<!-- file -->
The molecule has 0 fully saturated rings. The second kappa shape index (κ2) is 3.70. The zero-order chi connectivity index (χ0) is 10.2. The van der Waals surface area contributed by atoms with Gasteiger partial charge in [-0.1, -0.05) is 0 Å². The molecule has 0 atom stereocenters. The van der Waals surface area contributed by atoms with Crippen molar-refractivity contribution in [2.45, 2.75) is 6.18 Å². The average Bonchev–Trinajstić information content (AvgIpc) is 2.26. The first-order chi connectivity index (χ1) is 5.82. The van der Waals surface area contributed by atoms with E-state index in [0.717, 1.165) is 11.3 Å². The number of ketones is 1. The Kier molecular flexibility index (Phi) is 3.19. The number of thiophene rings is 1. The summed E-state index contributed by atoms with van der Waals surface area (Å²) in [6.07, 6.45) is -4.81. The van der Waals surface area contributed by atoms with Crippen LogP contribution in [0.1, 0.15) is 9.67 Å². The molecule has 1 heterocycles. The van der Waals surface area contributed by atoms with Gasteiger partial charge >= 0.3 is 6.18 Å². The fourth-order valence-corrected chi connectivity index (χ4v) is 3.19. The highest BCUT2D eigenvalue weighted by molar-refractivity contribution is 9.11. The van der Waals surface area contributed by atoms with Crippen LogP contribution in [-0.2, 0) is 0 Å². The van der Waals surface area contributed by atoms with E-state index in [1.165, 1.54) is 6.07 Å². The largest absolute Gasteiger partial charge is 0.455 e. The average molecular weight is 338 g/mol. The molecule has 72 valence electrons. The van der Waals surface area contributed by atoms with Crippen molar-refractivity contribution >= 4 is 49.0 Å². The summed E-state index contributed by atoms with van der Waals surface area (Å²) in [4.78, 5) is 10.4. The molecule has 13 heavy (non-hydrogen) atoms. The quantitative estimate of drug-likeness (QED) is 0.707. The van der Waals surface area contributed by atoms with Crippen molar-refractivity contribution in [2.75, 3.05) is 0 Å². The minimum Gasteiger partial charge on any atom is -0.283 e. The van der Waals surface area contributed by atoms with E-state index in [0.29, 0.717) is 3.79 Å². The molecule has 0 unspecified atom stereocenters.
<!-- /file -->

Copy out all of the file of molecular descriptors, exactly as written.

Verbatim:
The molecule has 0 fully saturated rings. The second kappa shape index (κ2) is 3.70. The zero-order chi connectivity index (χ0) is 10.2. The van der Waals surface area contributed by atoms with Gasteiger partial charge in [-0.1, -0.05) is 0 Å². The molecule has 0 atom stereocenters. The van der Waals surface area contributed by atoms with Crippen molar-refractivity contribution in [2.45, 2.75) is 6.18 Å². The average Bonchev–Trinajstić information content (AvgIpc) is 2.26. The first-order chi connectivity index (χ1) is 5.82. The van der Waals surface area contributed by atoms with E-state index in [0.717, 1.165) is 11.3 Å². The number of ketones is 1. The Kier molecular flexibility index (Phi) is 3.19. The number of thiophene rings is 1. The summed E-state index contributed by atoms with van der Waals surface area (Å²) in [6.07, 6.45) is -4.81. The van der Waals surface area contributed by atoms with Crippen LogP contribution in [0.1, 0.15) is 9.67 Å². The molecule has 1 heterocycles. The van der Waals surface area contributed by atoms with Gasteiger partial charge >= 0.3 is 6.18 Å². The fourth-order valence-corrected chi connectivity index (χ4v) is 3.19. The highest BCUT2D eigenvalue weighted by molar-refractivity contribution is 9.11. The van der Waals surface area contributed by atoms with Crippen LogP contribution in [-0.2, 0) is 0 Å². The van der Waals surface area contributed by atoms with E-state index in [1.165, 1.54) is 6.07 Å². The largest absolute Gasteiger partial charge is 0.455 e. The average molecular weight is 338 g/mol. The molecule has 72 valence electrons. The van der Waals surface area contributed by atoms with Crippen molar-refractivity contribution >= 4 is 49.0 Å². The summed E-state index contributed by atoms with van der Waals surface area (Å²) in [4.78, 5) is 10.4. The molecule has 13 heavy (non-hydrogen) atoms. The quantitative estimate of drug-likeness (QED) is 0.707. The van der Waals surface area contributed by atoms with Crippen molar-refractivity contribution in [2.75, 3.05) is 0 Å². The minimum Gasteiger partial charge on any atom is -0.283 e. The van der Waals surface area contributed by atoms with E-state index in [0.29, 0.717) is 3.79 Å². The molecule has 0 unspecified atom stereocenters.